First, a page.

or our Global Pen Pal, Year 2009, we will go in yet another direction in our global letter writing. This year we will try to engage an intergenerational discussion across cultures, generations with 2 people who have never met before. I have been kindly introduced to Hella Kramer in Bonn, Germany. Hella is a retired physician, mother and grandmother living in Europe. I am an active working mother of 2 boys, age 4 and 6, with aging parents. I am the founder and managing editor of IF mag (my name is Cat Wayland) and I teach as a substitute teacher. I should like us to write to one another when the time is available and find out one another's perspective. I hope to learn much and make a new friend.
I work as a Youth Advisor for my church and I find Youth today strikingly different from when I was a young girl. I find parents of youth even more strikingly different.
Today in a religious education meeting with the parents and adults, I was told that it is not possible to get a teenager to attend a 10:00 a.m. service on Sunday. My boys are only 4 and 6 and YES we give them choices and we try to be fair but some of those choices have consequences. So, when my 6 year old talks back, he chooses to forfeit gymnastics. And I hope I am still strong enough to tell my teens that if they choose to sleep in for an important family church service, then they forfeit the car for the week. Maybe I am being naive.
There is a great sense of self in the youth I work with. They are strongly identified in themselves and
One thing that is important to mention in U.S. culture is that the Social Services has cracked down on discipline. I believe that if any parent uses any kind of physical punishment they are in jeopardy of losing their child. This may be the reason why parents have fled to 14 hour a day careers and left the schools, daycares, and sports programs to raise their children. It is often talked about a child calling in their parent or a teacher reporting abuse. This empowerment is good and dangerous. Good when it is an abusive situation, bad when it is a good parent and home and the call is an empowered, bratty child.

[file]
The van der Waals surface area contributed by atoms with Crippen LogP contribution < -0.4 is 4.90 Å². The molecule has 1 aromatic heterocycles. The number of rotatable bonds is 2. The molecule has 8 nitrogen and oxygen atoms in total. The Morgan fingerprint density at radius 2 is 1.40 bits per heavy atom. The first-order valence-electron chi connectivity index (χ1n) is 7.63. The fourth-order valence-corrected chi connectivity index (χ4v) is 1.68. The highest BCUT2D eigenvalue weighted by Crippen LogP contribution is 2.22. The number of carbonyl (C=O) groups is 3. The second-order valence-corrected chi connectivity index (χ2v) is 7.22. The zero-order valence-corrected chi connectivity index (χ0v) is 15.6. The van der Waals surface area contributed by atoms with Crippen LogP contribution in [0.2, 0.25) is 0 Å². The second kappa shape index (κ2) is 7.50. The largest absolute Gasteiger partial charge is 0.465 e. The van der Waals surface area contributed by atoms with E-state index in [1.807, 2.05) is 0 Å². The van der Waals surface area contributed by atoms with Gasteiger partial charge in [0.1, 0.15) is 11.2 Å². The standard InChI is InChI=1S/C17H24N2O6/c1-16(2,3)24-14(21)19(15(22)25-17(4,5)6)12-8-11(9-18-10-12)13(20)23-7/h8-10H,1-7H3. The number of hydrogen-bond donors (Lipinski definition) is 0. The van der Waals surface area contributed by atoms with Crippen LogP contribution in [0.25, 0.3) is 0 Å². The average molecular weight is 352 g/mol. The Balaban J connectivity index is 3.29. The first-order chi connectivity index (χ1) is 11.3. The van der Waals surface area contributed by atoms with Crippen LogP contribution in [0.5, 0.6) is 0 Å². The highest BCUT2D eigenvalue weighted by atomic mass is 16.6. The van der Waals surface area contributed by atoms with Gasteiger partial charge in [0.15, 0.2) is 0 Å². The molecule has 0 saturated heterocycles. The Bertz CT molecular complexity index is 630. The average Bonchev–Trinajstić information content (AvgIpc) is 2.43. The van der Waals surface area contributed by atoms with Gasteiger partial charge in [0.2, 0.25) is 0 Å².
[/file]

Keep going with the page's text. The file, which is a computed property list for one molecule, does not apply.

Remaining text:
Also the U.S. youth is exposed in our media much earlier. I don't remember magazines following children as much as they do today. On the pages and covers are small children of celebrities or politicians with the wardrobes and mannerisms commented about as much as the adults if not more.
Academic curriculum for youth in the U.S. seems to need revision. We have extended the required education levels now to minimum B.A. with more students getting graduate level degrees and yet youth are more lost for longer, living at home and starting real careers in their 30s rather than their 20s.
These are thoughts that I wanted to speak aloud and see how things fared in Germany. Look forward to hearing from you,